The Jerzy Toeplitz Library at the Australian Film Television and Radio School

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The Jerzy Toeplitz Library at the Australian Film Television and Radio School was a rewarding visit. The library collection contains education and research resources related to the screen arts and broadcast sectors. The library is certainly state of the art with database services, e-reserve services, streamed videos and more. The library’s collection consists of more than 12,000 DVD’s/Blu-ray’s and over 23,000 books. The library did not provide budget figures but it did not seem to be short on funding especially when I learnt that the library sends users an SMS if they have any outstanding loans rather than an email. The library also receives some government funding which means that the library is able to be used by the public but the library does restrict the type of borrowing the public can do. It was interesting to learn that each week a selection of recently acquired resources goes on display in the library and that a list of newly acquired titles is emailed to staff and students to keep them up to date on new acquisitions.

The Jerzy Toeplitz Library at the Australian Film Television and Radio School’s strengths are that they train their users in information seeking skills and teach students to evaluate the authority of the information they are using. Another strength of the library is that it collects many hard to find documentary’s and short films required by many of its users. The Jerzy Toeplitz Library at the Australian Film Television and Radio School did not seem to have any obvious weaknesses, other than its broadband stream can be temperamental. Whilst visiting the library it was great to see that the librarians not only supported their students in their research/study but that they also felt that in some small way they had helped their students to become successful in their chosen fields of television or radio. It was also interesting to learn that most student films made at AFTRS are available to borrow or view in the library.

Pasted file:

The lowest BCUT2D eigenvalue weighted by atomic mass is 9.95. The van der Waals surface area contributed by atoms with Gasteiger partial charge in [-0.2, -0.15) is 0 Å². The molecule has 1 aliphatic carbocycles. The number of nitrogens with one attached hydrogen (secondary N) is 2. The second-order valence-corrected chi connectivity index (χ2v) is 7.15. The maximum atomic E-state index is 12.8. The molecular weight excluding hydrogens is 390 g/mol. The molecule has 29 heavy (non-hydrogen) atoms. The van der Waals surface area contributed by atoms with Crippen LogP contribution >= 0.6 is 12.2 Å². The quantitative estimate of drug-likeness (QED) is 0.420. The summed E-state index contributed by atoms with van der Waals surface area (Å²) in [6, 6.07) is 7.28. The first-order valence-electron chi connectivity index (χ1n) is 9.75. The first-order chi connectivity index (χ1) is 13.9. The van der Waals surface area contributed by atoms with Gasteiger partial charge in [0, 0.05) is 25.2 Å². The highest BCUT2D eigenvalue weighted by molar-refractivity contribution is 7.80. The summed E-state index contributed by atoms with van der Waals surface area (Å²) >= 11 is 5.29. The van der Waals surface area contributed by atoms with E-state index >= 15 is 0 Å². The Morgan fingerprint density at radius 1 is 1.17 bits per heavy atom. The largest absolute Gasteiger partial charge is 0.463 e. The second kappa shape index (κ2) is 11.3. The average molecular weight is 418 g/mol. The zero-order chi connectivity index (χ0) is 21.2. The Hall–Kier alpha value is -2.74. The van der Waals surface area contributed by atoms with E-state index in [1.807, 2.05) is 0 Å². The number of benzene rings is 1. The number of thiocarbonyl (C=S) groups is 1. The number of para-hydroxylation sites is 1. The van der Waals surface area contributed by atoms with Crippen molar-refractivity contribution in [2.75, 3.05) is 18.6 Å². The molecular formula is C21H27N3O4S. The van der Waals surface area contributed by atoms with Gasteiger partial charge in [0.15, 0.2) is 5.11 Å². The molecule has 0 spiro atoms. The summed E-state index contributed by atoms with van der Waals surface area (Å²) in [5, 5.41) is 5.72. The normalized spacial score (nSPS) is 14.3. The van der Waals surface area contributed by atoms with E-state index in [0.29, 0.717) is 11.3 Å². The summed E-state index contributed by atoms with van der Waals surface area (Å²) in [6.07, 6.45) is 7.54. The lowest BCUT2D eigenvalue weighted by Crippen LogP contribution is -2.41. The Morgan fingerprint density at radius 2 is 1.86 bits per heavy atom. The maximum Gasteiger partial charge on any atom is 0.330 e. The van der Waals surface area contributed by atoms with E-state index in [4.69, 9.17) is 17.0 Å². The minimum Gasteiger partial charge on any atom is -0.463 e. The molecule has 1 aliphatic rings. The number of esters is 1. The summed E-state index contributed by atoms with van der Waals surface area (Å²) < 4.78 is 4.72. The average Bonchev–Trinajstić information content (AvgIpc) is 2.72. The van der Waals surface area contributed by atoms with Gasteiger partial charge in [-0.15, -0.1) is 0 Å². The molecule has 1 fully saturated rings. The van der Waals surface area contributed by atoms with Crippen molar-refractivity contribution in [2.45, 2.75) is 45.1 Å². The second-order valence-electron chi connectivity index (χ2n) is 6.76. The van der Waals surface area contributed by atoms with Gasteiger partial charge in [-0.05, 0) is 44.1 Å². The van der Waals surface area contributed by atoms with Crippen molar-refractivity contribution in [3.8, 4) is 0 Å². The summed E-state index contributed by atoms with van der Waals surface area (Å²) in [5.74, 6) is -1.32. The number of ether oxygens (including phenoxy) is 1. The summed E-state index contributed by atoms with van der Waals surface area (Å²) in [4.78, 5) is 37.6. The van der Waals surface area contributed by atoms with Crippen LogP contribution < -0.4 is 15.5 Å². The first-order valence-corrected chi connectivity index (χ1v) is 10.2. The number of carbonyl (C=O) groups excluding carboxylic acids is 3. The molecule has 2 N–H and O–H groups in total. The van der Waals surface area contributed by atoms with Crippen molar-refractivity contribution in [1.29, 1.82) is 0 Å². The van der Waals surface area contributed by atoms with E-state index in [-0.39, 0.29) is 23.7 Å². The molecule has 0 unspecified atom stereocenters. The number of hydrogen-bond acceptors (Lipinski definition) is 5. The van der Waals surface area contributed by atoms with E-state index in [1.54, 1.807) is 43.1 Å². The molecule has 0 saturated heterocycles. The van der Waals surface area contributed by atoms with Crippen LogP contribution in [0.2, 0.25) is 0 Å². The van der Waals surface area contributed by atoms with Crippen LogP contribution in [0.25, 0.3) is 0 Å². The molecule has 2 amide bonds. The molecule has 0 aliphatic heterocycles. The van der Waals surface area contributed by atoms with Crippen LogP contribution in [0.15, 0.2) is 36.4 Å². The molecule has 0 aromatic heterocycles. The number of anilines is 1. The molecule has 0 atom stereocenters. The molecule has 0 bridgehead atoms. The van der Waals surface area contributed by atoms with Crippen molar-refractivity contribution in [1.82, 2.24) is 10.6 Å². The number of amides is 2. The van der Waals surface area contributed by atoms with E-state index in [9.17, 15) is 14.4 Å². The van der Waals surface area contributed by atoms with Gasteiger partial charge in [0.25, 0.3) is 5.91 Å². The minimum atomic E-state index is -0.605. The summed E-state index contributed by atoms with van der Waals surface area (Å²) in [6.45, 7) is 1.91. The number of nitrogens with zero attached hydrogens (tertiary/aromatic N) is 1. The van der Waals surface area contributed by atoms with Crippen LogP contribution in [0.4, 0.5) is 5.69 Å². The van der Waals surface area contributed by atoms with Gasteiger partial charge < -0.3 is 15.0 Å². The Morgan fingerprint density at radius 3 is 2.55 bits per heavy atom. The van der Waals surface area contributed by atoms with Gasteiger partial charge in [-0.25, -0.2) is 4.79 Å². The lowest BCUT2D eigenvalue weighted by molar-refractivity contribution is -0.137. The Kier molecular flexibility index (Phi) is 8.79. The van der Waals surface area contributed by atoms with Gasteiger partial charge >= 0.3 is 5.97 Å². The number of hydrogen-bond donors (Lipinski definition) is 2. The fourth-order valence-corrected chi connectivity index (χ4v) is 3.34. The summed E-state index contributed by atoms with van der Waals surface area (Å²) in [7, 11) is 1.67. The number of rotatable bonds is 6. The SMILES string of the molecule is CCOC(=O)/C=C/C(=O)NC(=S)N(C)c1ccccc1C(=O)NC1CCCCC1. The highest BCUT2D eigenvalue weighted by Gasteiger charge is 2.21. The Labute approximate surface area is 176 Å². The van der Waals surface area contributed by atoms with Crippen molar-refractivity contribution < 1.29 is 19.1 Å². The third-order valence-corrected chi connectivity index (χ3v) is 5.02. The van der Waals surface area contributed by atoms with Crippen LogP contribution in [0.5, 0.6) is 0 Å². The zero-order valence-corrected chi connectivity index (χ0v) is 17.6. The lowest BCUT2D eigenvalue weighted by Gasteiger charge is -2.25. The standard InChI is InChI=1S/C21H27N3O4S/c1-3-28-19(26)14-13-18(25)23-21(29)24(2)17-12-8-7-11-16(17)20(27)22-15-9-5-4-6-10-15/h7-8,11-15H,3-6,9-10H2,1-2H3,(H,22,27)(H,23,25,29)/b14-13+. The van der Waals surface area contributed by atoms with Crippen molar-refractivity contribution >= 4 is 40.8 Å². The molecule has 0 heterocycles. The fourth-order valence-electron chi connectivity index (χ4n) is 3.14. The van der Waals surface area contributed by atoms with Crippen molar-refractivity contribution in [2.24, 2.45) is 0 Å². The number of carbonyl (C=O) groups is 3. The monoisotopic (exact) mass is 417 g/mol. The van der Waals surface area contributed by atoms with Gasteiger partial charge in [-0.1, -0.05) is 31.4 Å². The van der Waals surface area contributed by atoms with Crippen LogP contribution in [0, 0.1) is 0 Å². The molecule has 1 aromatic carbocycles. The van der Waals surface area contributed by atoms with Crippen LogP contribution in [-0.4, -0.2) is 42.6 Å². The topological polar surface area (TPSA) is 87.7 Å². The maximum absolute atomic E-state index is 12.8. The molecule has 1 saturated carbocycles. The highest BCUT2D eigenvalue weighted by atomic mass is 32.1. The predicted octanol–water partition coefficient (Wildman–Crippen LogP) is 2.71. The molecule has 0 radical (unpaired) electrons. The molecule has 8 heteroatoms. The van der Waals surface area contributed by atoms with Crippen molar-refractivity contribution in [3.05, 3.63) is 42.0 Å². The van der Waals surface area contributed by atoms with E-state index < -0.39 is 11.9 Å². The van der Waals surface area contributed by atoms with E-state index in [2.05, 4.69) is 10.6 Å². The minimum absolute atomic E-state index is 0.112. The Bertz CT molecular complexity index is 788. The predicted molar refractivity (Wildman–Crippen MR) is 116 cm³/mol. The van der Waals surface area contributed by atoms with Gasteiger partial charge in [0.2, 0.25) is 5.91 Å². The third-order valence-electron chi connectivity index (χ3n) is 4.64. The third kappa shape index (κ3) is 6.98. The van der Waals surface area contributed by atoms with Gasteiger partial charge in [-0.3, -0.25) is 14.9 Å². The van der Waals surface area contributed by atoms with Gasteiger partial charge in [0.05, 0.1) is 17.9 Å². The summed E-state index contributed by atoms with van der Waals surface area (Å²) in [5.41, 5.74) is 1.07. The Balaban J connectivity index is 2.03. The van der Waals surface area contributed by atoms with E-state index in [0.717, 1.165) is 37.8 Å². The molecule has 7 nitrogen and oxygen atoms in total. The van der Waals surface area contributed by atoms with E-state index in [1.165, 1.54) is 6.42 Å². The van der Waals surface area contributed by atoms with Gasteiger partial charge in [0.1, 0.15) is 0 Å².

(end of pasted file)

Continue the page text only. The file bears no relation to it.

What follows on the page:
ETL507 Study Visit: Sydney 2014

Day Two: Australian Museum Research Library and Art Gallery of NSW

Australian Museum Research Library

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At the Australian Museum Research Library it was interesting to learn that even though it is 2014 a card catalogue is still in use. An automated Library Management System started in the library in 1988 however the card catalogue is still regularly referred to. The library’s main collection has been divided into a monographs catalogue and a serials catalogue with a variety of in-house classification and Dewey classification systems being utilised. During the visit I really enjoyed viewing the rare book room and being able to see a variety of rare books which dated back to the 1550’s. I was fascinated to learn that the library is kept at 51 percent humidity and 21 degree temperature in order to keep the resources from rotting/deteriorating. It was also interesting to learn that unlike the State Library, the Australian Museum Library does weed their collection. Currently the library is in the process of weeding journals which can now be found digitally and are no longer considered unique.